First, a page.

Review: Lotus Europa S

30 Jan 2015 | Author: | Comments Off on Review: Lotus Europa S
Lotus Europa

Review: Lotus Europa S

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Lotus is renowned for building cars with superb handling, no pesky electronic aids and none of the unnecessary extras that add to the final kerb weight. Living with a Lotus is meant to be compromise, but it’s a compromise worth living with because of the payoff the cars deliver when driven at a track. This is where models like the Elise and Exige reveal why their harsh ride, noisy engines and cumbersome entry are highly sought after by motoring enthusiasts around the world.

Despite the reputation for building some of the best track cars of all time, there are people out there who desire a more easy-going Lotus, a car with the comfort of a premium GT. This is why the guys from Hethel have developed the Europa S, a derivative of the hardcore Elise but with an opulent by Lotus standards interior, improved accessibility and a host of accessories and features not usually found in the light weight roadsters. Some of the niceties Europa S owners can enjoy most of us normally take for granted include ABS brakes, dual front airbags, climate control air-conditioning, leather trim and satellite navigation.

Slide in behind the wheel and you’ll immediately realize what Lotus was trying to get at when designing the new Europa S. You still have to be a contortion artist to step into the cabin without getting embarrassed but, compared to the bare-to-the bones Elise and Exige, the interior of the Europa S offers a little more than just bare metal surfaces to please the eyes.

It’s more refined than your run of the mill Lotus but the driving position is the same as in the Elise and the small lightweight extruded aluminum pedals retain the race car feel. Then you see the perforated leather door inserts, thick carpets, and air-conditioning vents, and immediately realize this car is like no other constructed by the folks in Norfolk.

The Europa S measures in at 390cm in length, 11.5cm longer than the Elise and 10.3cm more than the Exige and, at 149cm across, the width of its rear track is slightly down on its two siblings. Trunk space measures 154L all up but is compromised because of the irregular shaped floor and the heat that comes through from the engine.

Like the Elise, the Europa S is hand-built at Lotus’ factory in Hethel and features an extruded and bonded aluminum chassis, composite body panels and an advanced composite energy absorbing front crash structure. The end result of the engineers’ weight saving techniques is an incredibly scant final kerb weight of just 995kg. More amazing is the weight of the chassis alone, which stands at just 68kg and offers the same strength and rigidity as both the Elise and Exige despite its door sills being some 4cm shorter.

As with all Lotus cars, the Europa S also adopts a front anti-roll bar and fully independent sports suspension using unequal length wishbones and Bilstein mono-tube dampers with coaxial Eibach springs at each corner.

The car’s mid-mounted 2.0L turbo engine is derived from General Motors’ Ecotec Z20LER powerplant, and in the Lotus develops a very healthy 197hp (147kW) at an unstressed 5,400rpm and peak torque of 272Nm (200lb-ft) at 5,000rpm. Though peak torque arrives at a relatively high rpm rate, 90% of this force is available from just 2,000rpm, giving the car plenty of oomph in the lower rev-range and adding to its flexibility around town.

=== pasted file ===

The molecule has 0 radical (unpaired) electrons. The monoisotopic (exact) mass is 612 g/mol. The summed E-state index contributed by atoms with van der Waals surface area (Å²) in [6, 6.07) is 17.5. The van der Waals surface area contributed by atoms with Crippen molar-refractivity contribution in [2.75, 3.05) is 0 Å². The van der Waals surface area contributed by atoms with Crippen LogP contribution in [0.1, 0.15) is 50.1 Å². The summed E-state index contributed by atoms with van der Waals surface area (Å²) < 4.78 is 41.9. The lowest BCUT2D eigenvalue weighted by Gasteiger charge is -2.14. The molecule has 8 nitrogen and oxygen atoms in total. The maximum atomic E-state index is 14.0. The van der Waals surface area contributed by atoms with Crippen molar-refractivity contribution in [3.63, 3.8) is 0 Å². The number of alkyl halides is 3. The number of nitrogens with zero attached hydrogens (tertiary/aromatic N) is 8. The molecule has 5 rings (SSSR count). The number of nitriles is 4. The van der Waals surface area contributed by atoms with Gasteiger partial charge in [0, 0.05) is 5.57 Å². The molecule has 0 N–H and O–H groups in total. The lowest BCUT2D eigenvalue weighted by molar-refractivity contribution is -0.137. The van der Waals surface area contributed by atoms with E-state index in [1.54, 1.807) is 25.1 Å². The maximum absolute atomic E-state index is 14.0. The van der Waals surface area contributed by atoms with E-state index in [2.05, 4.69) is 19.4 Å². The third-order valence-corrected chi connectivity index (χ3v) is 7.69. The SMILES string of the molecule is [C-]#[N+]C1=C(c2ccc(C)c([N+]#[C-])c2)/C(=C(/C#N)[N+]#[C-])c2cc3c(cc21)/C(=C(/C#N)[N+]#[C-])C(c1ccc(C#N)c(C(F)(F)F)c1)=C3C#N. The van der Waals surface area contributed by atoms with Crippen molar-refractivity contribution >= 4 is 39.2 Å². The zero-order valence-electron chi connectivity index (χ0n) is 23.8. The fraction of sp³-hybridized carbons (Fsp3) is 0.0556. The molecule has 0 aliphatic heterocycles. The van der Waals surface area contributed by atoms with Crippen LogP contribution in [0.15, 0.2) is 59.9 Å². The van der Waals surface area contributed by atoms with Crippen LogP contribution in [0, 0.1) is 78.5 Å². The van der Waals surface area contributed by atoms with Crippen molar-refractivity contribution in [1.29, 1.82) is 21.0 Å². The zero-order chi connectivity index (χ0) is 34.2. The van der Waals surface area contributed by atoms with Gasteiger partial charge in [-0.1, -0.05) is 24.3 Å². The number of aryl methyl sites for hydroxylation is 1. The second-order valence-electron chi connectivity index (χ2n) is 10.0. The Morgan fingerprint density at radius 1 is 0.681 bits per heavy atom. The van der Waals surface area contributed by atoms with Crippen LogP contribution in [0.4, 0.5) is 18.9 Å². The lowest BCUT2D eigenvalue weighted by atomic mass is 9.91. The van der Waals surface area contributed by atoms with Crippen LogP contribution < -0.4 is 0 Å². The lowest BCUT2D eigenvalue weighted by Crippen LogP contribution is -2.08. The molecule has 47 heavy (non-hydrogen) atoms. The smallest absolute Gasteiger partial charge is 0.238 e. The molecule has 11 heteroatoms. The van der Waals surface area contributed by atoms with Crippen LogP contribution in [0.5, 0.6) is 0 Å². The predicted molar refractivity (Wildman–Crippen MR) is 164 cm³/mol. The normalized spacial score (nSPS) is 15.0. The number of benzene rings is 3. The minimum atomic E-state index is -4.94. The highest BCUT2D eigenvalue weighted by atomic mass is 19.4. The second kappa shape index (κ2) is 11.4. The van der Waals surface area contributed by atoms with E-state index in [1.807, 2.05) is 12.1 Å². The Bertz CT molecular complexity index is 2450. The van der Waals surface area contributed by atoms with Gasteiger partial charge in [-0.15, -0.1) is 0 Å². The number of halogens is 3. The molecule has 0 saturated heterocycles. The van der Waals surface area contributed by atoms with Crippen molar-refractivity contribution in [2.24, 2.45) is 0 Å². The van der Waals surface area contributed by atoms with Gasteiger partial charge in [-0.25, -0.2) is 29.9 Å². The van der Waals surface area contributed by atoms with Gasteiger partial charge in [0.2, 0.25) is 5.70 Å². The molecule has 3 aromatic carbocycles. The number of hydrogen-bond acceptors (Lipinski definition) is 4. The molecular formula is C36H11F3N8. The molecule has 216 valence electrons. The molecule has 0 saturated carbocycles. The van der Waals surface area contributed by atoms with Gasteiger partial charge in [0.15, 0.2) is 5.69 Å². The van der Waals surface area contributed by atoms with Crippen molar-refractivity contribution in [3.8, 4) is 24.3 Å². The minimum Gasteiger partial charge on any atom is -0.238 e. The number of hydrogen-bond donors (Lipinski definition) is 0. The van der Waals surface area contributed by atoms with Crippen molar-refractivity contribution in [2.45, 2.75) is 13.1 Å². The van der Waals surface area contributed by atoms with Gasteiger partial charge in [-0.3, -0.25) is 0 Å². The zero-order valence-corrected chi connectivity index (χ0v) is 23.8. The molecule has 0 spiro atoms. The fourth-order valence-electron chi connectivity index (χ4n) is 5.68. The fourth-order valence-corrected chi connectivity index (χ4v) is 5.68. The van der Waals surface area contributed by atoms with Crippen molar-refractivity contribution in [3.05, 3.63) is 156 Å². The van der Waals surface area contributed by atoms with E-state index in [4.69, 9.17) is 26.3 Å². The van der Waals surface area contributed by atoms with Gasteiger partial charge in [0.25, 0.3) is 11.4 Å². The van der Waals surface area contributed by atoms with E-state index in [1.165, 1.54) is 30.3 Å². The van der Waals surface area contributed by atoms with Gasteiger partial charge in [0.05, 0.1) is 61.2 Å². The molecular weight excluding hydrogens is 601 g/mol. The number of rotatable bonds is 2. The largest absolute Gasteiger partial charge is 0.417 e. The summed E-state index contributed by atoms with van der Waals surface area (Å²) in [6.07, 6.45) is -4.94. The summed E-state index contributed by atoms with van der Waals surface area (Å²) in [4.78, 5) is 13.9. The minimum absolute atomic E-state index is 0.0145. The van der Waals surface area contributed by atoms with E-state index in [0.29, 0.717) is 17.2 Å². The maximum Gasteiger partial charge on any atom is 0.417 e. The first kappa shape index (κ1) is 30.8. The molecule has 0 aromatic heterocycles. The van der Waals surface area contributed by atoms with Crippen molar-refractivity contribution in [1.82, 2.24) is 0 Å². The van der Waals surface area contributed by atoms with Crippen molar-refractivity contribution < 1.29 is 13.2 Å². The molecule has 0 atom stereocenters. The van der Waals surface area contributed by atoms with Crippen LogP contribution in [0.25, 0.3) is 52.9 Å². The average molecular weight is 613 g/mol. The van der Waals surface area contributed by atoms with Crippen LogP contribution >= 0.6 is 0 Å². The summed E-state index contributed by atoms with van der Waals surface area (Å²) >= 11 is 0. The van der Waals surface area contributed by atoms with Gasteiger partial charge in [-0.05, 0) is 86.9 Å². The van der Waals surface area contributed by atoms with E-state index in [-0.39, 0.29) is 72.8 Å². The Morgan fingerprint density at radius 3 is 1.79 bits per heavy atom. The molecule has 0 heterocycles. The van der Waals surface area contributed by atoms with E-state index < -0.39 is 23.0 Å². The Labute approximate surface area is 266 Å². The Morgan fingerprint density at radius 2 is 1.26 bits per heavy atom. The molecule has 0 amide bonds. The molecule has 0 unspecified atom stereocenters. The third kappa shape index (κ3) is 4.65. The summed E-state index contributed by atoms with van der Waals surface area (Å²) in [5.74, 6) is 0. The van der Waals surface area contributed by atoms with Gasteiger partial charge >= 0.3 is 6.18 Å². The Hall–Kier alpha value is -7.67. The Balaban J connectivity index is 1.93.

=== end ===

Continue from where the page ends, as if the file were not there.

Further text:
Drive is sent to the rear wheels via an aluminum six-speed manual gearbox and an open differential.

The Europa S loses part of the typical Lotus agility that cars like the Exige and Elise are renowned for, but its steering remains lightning fast and the wider torque band of the 2.0L turbo masked most of our mistakes and made hopping around town much more pleasurable. The stiffness of the suspension isn’t as firm as what you’d get in the Elise or Exige but the Europa S is far from comfortable. You’ll feel every rut and bump in the road but it all pays off when you get to the twisty stuff.

The car’s increased size and richer equipment list gives it a significant weight disadvantage over the lithe Elise and Exige, a factor that makes itself obvious when slinging the car around a track. Going into a curve, the Europa S tends to understeer and requires you to lift off the pedal to bring it back onto the ideal trajectory. Give it too much throttle, however, and the car will quickly go into oversteer mode but never so much so that it becomes uncontrollable.

The rigid chassis and stiff suspension means there’s barely a hint of body roll, while the responsive and accurate steering means even the slightest of adjustments to the wheel will see a reaction.

The torquey turbo motor benefits from minimal lag and responds quickly to inputs from the gas pedal. Acceleration is brisk, with the 100km/h mark passing in 5.8 seconds and 160km/h taking just under 14 seconds to come up.

Disappointing in our tests was the car’s braking performance: slowing down from 130km/h required 66m of tarmac. Compare this with BMW’s Z4 and the Porsche Cayman, two cars that weigh more than 350kg over the Europa S and take only 58.6m and 57.8m respectively to slow down from the same speed.

Final Verdict

The Europa S is touted as a more comfortable and livable Lotus alternative to the Elise or Exige but, despite making things a bit more accommodating, it remains almost as harsh and uncomfortable as its siblings. The only difference is that it weighs more, doesn’t handle as well and is slower around the track. Then why would you pick the Europa S over the fully flavored Lotus Elise or Exige?

Our recommendation is to buy a Elise or Exige and get something else to use as a daily driver.Lotus Europa

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